Oh man, the news cycle just keeps getting worse for Romney.
Just a day after Videogate blew up into a nightmare as Romney insulted 47% of America by calling them lazy government dependents who aren’t self-reliant enough to take care of themselves, the National Review, of all places, reports that the Romney campaign is currently $11 million in debt. And to get out of debt, it’s going to need to access a giant “pool of funds” that—I shit you not—will “redistribute the wealth” with Romney as the benefactor.
How could this happen, you ask—wasn’t the Romney campaign out-raising Obama for months? What about all those superrich donors?
Turns out those superrich donors were the problem. Thanks to some tricky election rules, the short version of the story goes like this: Donors are only allowed to give a certain amount to a candidate for the primary, and a certain amount for the general election. A candidate is only allowed to access the general election funds once he’s officially nominated. In spring and early summer Romney was raising tons of cash from a relatively small number of big donors, but only some of it was accessible for the primary because of the limits imposed on individual donors. To access the rest, he’d have to wait until he was officially nominated at the RNC.
Obama, on the other hand, raised money from far more donors in smaller amounts, which meant more of that money was accessible in the primary, since far fewer donors were maxing out their limit for the primaries and having the rest of their money earmarked for the general election.
This created what the New York Times calls a “significant cash flow problem” for the Romney campaign—it was cash-strapped in the near term as Romney awaited access to the cash. To keep pace with Obama’s spending, the Romney campaign was forced to take out a $20 million loan, of which $11 million is still outstanding.
Even more symbolically potent, the funds for the general election are pooled together in a “joint fund-raising committee” with the Republican Party, which, as the Times notes, makes it “difficult to calculate how much of the Republicans’ $168.5 million in cash on hand at the end of August was general election money reserved for Mr. Romney’s campaign.”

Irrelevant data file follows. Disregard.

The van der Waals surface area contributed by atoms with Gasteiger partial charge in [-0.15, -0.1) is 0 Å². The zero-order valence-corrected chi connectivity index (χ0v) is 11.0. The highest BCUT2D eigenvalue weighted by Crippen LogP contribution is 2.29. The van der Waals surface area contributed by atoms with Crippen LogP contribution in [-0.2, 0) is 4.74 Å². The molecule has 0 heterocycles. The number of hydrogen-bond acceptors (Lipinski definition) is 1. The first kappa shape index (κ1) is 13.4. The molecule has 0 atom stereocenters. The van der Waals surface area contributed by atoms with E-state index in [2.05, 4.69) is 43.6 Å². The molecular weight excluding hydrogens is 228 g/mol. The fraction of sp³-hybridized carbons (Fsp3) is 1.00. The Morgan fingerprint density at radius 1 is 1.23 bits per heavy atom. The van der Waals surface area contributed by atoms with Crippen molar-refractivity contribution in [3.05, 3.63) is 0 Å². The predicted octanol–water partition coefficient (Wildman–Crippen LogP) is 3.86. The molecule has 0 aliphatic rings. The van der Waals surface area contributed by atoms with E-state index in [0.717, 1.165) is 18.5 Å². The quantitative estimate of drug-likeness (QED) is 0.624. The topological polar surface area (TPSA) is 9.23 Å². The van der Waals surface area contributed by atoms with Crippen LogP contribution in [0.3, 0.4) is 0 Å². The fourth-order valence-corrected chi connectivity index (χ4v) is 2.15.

In other words, general election donations get pooled into the party for the Republicans’ common good, and the wealth is “redistributed” to Romney for his campaign.
Whether this sounds like a smart system for the party or an unnecessarily complicated bureaucracy that limits individual control, the point is that it’s the way it is, and Romney must live with the rules just like the rest of us.
For a guy who spent the last 24 hours in the news deriding Americans incapable of navigating the American system without getting stuck, seeming perplexed at each individual’s failure to get rich on his own when the whole free market is there for the taking, the timing really couldn’t be worse.
Of course, Romney is used to getting ready access to bank loans to finance short-term debt—it’s key to corporate functioning and for large businesses the credit has been flowing freely since the bank bailouts. I’m sure he has no idea how hard that credit still is to come by for individuals and small businesses.